gestalt: Something that is made of many parts and yet is somehow more than or different from the combination of its parts
The ability to generate outputs greater than inputs is why organizations exist, and organizations are how all the multi-human achievements in history are possible. This axiom applies to product organizations no differently. And yet, after a certain period of time, all organizations find themselves at a slowing pace; leaders and followers no longer find themselves gaining from each other’s achievements, and it no longer makes sense to work together. Hence, the organization dies, the torch passes to another generation, and the cycle begins anew.
I’ve found that the strongest and most effective organizations stay this effect as long as they can, in part due to maximizing the gestalt of the organization and increasing the logic of cooperation.
The following tips might help spark ideas on how to increase these benefits:
Aggressively establishing high engineering standards: Setting standards and enforcing them (e.g. through a continuous integration and delivery pipeline) stops engineers from worrying about engineering aspects that don’t impact business value and establishes a ground truth for shared understanding of the codebase. In addition, it creates a high level of social trust within the organization, which helps lead to decentralized and faster decision making.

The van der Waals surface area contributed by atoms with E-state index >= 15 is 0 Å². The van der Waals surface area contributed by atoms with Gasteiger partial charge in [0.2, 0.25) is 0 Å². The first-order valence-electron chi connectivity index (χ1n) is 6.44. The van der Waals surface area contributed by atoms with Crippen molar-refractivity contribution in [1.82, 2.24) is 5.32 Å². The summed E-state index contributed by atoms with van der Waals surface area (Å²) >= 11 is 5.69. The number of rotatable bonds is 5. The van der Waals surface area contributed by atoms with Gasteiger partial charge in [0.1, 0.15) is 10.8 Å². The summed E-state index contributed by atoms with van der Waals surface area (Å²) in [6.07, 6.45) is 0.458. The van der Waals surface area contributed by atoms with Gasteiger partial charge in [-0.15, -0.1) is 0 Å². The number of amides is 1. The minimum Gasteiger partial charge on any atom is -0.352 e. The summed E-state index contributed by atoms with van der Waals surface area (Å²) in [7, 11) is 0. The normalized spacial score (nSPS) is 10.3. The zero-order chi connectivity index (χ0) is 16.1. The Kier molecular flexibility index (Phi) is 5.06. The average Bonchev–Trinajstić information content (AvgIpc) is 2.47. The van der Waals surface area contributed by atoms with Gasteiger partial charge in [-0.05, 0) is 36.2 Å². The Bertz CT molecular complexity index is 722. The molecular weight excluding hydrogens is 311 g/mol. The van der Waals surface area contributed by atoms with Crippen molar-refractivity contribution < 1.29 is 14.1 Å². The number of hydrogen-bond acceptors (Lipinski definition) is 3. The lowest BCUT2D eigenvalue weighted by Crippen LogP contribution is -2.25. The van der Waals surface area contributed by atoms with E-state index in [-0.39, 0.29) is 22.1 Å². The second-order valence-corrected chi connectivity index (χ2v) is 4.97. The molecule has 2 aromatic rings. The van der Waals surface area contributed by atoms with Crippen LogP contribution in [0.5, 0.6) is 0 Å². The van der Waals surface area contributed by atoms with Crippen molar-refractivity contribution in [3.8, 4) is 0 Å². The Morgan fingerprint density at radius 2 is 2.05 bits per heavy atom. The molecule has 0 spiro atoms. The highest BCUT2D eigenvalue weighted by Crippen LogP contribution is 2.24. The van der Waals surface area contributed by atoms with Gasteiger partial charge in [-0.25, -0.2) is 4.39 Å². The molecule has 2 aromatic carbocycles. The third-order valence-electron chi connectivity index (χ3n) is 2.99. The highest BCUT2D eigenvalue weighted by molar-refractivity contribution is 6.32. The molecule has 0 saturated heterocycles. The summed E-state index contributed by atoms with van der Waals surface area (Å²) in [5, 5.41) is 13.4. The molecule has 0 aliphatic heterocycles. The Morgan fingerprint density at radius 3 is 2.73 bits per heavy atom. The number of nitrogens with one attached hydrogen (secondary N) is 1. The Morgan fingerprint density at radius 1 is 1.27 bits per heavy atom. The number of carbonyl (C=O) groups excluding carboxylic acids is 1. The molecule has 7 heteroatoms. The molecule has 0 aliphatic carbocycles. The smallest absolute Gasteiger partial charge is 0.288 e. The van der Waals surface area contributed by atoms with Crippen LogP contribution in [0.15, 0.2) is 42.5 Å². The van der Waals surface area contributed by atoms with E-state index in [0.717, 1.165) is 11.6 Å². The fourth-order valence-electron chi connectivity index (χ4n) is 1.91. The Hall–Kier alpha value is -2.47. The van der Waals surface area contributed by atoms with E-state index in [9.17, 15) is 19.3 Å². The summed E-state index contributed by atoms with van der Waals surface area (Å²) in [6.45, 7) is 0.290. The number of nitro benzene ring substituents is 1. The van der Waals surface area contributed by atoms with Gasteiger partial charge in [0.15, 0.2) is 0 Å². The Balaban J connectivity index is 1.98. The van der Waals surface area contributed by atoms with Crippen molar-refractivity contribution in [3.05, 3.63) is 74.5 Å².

Apply this principle by using linters like pylint and explictly enumerate every rule, strictly versioning all dependencies, and maintaining up-to-date issue and code review templates.
Keeping their data clean: Clean data, easily maintained and strictly regulated, accelerates business insights by deduplicating and unifying various code paths utilizing that data. It also lends itself well to creating data lakes within an organization, helping to break down barriers between departments (e.g. HR or Sales/Marketing and Engineering or Product).
To apply this principle, establish and maintain high engineering standards for data management, while also ensuring data remains easily accessible to both engineers and non-engineers. A product like Airtable would really shine in this category.
Maximizing code reuse: Reused code is time saved and code better tested in production. Additionally, as all code is technical debt, minimizing the amount of code written helps de-risk your codebase, and keeps your options more open in choosing the direction of your codebase and hence your product offerings as your organization grows.
Structure your code so that every functional unit is useful in general, even if you work on a monolithic application as opposed to a something more modular. If code cannot be reused, it should remain minimal. Clients (Web frontends, CLIs, etc.) should be comparatively thin, while backends and services can be comparatively thicker. Keep breaking this down as appropriate (e.g. once you have formulated and validated a design language, create a standardized UI component library and subtree into the appropriate frontend repositories). While there are exceptions to this rule, keep them few and far between, and only apply these exceptions after serious peer review of the design.
I hope you found these tips helpful! Leave your thoughts in the comments below.